An acetate record usually in a 7", 10" or 12" size. Each plate has the same song on both sides (though this is not the rule, just a commonality).
Due to acetate being softer than vinyl, the record will wear quickly. Sound quality deteriorates starting with the first play, and will be audible after twenty or thirty. As always, your mileage may vary.
Audio is cut upon the surface with a cutting lathe via a cutter head.
Simply put, this is an oversized record player. The cutter head is equivalent to a turntable's phono cartridge. The cutting stylus wears quickly, 20 hours is average.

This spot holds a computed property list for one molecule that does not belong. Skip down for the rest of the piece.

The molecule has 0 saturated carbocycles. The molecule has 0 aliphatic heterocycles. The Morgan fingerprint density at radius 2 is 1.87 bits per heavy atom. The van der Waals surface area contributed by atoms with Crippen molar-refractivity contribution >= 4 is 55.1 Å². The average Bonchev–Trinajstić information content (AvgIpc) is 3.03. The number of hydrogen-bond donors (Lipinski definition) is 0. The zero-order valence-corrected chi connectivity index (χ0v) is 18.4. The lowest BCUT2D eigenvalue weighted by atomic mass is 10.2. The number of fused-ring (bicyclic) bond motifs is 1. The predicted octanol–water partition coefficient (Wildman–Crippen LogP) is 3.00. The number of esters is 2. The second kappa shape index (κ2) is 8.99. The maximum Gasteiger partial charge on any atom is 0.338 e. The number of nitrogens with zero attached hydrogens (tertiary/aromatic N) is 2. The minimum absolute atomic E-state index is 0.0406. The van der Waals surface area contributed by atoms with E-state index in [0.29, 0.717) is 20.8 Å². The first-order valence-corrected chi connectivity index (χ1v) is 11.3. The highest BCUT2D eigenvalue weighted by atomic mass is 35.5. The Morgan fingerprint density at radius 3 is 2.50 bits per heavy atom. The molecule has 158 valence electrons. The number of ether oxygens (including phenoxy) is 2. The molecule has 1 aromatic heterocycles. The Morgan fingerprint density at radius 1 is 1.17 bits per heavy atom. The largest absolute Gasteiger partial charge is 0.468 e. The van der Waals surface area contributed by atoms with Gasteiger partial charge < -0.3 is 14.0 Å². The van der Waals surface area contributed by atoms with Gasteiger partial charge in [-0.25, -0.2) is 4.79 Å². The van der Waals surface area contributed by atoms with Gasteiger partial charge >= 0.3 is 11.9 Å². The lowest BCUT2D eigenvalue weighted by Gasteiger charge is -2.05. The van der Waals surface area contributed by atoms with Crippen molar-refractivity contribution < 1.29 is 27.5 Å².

With the growing popularity of the cd-r, club DJs are turning away from the high price of having a plate cut. Though dubplate culture is still raging in the drum and bass community.
On the road to a releasing a record, the dubplate is usually the first stop. DJs play them. If the producer or record label receives enough positive feedback, they'll opt to master the song and send out test presses to other working DJs. Now that everyone is talking about this great new track, it is time to start the presses. Bigger labels may send out promo or white label releases to an even larger list of DJs, magazines,radio stations, friends or anyone lucky enough to bs their way onto the promo list. Within a few months, shops receive the final release, with printed labels and record sleeves.
In rare cases, the record label will now run out of money during the process, or support for the song dies considerably and there is never a proper release.